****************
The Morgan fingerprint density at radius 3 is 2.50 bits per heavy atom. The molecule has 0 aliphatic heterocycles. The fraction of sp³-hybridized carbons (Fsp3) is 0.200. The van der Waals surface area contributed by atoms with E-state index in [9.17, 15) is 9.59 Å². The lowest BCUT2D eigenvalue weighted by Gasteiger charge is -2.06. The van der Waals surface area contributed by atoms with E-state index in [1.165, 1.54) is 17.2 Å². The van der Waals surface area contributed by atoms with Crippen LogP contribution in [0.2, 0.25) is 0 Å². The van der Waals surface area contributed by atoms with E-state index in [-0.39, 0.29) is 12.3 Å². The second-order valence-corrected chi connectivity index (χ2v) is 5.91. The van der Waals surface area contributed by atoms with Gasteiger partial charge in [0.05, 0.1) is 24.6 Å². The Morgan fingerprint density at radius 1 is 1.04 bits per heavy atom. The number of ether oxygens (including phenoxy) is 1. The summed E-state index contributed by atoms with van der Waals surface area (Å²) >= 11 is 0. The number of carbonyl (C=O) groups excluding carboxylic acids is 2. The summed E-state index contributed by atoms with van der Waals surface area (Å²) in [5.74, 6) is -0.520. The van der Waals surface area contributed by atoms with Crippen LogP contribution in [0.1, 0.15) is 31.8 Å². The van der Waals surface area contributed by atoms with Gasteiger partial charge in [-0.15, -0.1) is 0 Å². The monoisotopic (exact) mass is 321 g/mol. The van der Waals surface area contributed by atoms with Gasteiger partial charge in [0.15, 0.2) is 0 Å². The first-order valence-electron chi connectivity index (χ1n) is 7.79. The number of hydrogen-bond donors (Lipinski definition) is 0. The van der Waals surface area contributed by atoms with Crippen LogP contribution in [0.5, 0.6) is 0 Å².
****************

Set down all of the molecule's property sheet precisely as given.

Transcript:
The Morgan fingerprint density at radius 3 is 2.50 bits per heavy atom. The molecule has 0 aliphatic heterocycles. The fraction of sp³-hybridized carbons (Fsp3) is 0.200. The van der Waals surface area contributed by atoms with E-state index in [9.17, 15) is 9.59 Å². The lowest BCUT2D eigenvalue weighted by Gasteiger charge is -2.06. The van der Waals surface area contributed by atoms with E-state index in [1.165, 1.54) is 17.2 Å². The van der Waals surface area contributed by atoms with Crippen LogP contribution in [0.2, 0.25) is 0 Å². The van der Waals surface area contributed by atoms with E-state index in [-0.39, 0.29) is 12.3 Å². The second-order valence-corrected chi connectivity index (χ2v) is 5.91. The van der Waals surface area contributed by atoms with Gasteiger partial charge in [0.05, 0.1) is 24.6 Å². The Morgan fingerprint density at radius 1 is 1.04 bits per heavy atom. The number of ether oxygens (including phenoxy) is 1. The summed E-state index contributed by atoms with van der Waals surface area (Å²) >= 11 is 0. The number of carbonyl (C=O) groups excluding carboxylic acids is 2. The summed E-state index contributed by atoms with van der Waals surface area (Å²) in [5.74, 6) is -0.520. The van der Waals surface area contributed by atoms with Crippen LogP contribution in [0.1, 0.15) is 31.8 Å². The van der Waals surface area contributed by atoms with Gasteiger partial charge in [-0.15, -0.1) is 0 Å². The monoisotopic (exact) mass is 321 g/mol. The van der Waals surface area contributed by atoms with Gasteiger partial charge in [0.15, 0.2) is 0 Å². The first-order valence-electron chi connectivity index (χ1n) is 7.79. The number of hydrogen-bond donors (Lipinski definition) is 0. The van der Waals surface area contributed by atoms with Crippen LogP contribution in [0.5, 0.6) is 0 Å².